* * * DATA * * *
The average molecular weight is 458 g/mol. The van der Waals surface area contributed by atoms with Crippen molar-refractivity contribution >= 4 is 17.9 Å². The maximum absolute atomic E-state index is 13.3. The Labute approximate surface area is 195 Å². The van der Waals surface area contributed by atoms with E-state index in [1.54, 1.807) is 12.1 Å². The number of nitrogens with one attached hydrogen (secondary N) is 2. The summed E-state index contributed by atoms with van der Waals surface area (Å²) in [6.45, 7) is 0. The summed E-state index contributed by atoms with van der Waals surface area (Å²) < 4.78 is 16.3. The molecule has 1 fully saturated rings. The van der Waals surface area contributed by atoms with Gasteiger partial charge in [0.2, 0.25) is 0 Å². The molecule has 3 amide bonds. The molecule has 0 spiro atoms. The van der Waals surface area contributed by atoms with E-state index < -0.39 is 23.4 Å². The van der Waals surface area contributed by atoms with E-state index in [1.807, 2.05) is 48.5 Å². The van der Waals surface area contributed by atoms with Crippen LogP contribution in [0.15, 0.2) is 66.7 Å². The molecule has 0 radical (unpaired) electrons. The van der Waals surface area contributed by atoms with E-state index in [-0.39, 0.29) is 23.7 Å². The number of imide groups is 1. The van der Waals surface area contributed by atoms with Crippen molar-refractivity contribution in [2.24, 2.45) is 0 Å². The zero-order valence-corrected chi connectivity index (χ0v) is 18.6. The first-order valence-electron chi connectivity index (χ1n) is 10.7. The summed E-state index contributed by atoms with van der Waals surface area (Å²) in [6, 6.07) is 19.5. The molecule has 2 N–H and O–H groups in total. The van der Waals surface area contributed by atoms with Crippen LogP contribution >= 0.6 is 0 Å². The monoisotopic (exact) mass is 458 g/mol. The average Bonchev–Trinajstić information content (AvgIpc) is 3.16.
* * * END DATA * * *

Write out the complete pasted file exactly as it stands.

The average molecular weight is 458 g/mol. The van der Waals surface area contributed by atoms with Crippen molar-refractivity contribution >= 4 is 17.9 Å². The maximum absolute atomic E-state index is 13.3. The Labute approximate surface area is 195 Å². The van der Waals surface area contributed by atoms with E-state index in [1.54, 1.807) is 12.1 Å². The number of nitrogens with one attached hydrogen (secondary N) is 2. The summed E-state index contributed by atoms with van der Waals surface area (Å²) in [6.45, 7) is 0. The summed E-state index contributed by atoms with van der Waals surface area (Å²) < 4.78 is 16.3. The molecule has 1 fully saturated rings. The van der Waals surface area contributed by atoms with Gasteiger partial charge in [0.2, 0.25) is 0 Å². The molecule has 3 amide bonds. The molecule has 0 spiro atoms. The van der Waals surface area contributed by atoms with E-state index < -0.39 is 23.4 Å². The van der Waals surface area contributed by atoms with E-state index in [1.807, 2.05) is 48.5 Å². The van der Waals surface area contributed by atoms with Crippen LogP contribution in [0.15, 0.2) is 66.7 Å². The molecule has 0 radical (unpaired) electrons. The van der Waals surface area contributed by atoms with E-state index in [-0.39, 0.29) is 23.7 Å². The number of imide groups is 1. The van der Waals surface area contributed by atoms with Crippen molar-refractivity contribution in [2.24, 2.45) is 0 Å². The zero-order valence-corrected chi connectivity index (χ0v) is 18.6. The first-order valence-electron chi connectivity index (χ1n) is 10.7. The summed E-state index contributed by atoms with van der Waals surface area (Å²) in [6, 6.07) is 19.5. The molecule has 2 N–H and O–H groups in total. The van der Waals surface area contributed by atoms with Crippen LogP contribution >= 0.6 is 0 Å². The monoisotopic (exact) mass is 458 g/mol. The average Bonchev–Trinajstić information content (AvgIpc) is 3.16.